these are some of the highlights from her keynote on humanity in design – what resonated with me…
Question for the audience: There’s a drowning man – would you save him or photograph him and think how you would tag him in Flickr?
As designers and creators, we’re responsible for the products and services that we make. With sxsw, we don’t actually need to be here, there are livebloggers, podcasts, vlogs, flickr,twitter and everything else… yet here we are. Why? Because we are human, and we need to connect. So if we want to make better applications and technologies we better compensate and prioritize our humanity in our interactions.
Face-to-face interactions matter -whenever you reverse engineer passion, you find that ppl need to get together in person to fuel that passion, to allow it to grow.
The user expressing emotions towards computers negates the intent of the interaction. The software doesn’t respond to gesture, to tone or nuance – the things that we continually use in our interactions with each other. Yet our ability to be understood when making a confused or upset gesture is crucial in the clarity of our interactions.
We have designed all of our applications to have Asperger’s Syndrome – they don’t respond to social interactions, and there is no way for it to know or intuit that someone is confused or frustrated. And nobody’s passionate when they suck. People need to pass the Suck Threshold – the point at which they no longer suck and feel abit better about how there’s using a technology, they understand it and can do some things with it. Then they need to pass the Passion Threshold -where you begin to get really good and you start to develop a passion for what you are doing. The point at which the interaction has nothing to do with the tools and everything to do with supporting the passion. We are not passionate about the tools we use, we are passionate about what they enable us to do.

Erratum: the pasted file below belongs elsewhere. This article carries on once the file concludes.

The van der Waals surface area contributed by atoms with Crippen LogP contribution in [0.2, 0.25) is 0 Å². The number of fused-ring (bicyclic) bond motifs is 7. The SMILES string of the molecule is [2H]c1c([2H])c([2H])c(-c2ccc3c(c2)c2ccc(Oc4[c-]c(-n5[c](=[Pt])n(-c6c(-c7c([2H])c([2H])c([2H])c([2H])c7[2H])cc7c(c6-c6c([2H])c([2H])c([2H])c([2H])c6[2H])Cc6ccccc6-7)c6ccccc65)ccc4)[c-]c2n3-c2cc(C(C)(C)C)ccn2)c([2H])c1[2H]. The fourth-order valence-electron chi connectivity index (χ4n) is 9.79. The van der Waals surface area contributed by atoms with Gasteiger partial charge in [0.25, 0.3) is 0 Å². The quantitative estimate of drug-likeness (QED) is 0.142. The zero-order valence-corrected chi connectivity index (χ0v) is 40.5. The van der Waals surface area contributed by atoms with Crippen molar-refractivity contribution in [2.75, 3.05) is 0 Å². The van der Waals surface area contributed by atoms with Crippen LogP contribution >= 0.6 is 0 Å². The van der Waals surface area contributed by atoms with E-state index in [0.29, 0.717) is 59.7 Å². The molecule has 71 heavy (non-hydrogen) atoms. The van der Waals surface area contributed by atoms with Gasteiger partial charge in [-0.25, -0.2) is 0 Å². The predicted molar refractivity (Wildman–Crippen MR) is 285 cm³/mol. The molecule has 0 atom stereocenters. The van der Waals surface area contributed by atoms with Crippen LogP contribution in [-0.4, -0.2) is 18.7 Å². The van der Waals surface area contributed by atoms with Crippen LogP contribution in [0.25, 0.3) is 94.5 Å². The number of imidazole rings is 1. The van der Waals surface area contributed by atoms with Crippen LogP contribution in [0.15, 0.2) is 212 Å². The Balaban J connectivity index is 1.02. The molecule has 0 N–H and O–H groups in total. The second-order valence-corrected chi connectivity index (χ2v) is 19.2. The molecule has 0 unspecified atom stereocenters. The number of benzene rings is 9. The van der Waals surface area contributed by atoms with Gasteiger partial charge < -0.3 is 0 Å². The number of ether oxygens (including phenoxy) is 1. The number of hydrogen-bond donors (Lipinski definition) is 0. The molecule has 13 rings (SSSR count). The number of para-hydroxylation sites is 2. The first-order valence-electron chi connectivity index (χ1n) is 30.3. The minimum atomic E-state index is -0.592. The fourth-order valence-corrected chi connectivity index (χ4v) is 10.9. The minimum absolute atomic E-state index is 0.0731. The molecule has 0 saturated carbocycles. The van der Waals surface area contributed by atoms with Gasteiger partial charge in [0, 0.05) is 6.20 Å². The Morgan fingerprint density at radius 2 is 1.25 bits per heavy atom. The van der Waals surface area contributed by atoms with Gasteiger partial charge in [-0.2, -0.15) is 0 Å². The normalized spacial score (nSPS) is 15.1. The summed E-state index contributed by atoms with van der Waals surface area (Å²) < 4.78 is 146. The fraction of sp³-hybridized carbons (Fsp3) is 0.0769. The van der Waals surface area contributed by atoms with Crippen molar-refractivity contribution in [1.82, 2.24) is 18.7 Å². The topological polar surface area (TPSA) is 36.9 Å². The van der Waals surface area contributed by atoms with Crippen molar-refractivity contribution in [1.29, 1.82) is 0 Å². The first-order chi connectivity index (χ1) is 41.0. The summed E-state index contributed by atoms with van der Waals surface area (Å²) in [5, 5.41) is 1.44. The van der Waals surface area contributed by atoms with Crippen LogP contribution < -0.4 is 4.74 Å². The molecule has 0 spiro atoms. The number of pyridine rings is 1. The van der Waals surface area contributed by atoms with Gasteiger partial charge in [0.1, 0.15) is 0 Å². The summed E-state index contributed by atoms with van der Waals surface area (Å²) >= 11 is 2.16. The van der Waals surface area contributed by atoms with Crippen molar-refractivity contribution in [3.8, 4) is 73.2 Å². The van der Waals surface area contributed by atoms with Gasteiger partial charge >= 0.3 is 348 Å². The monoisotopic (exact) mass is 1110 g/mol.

But our technologies do not support the learning process – we study gesture and voice recognition, but have no way at this point to integrate that into our apps. And FAQs and Help don’t work if you’re frustrated or confused or lost. They don’t think like a human. So… what do we do?
How about a WTF? button.
If you someone you know is confused, the first thing you do (if you care) is ask “what’s wrong?” You build a context around the problem. To mediate and resolve the emotional reaction, a set of understandable and empathetic questions are necessary -an interactive dialogue.
Critically the most important aspect is understanding the impact of our actions and the impact of the things we put out into the world – both positive and negative. We need to generate an empathetic understanding of the implications of our actions in order to act better.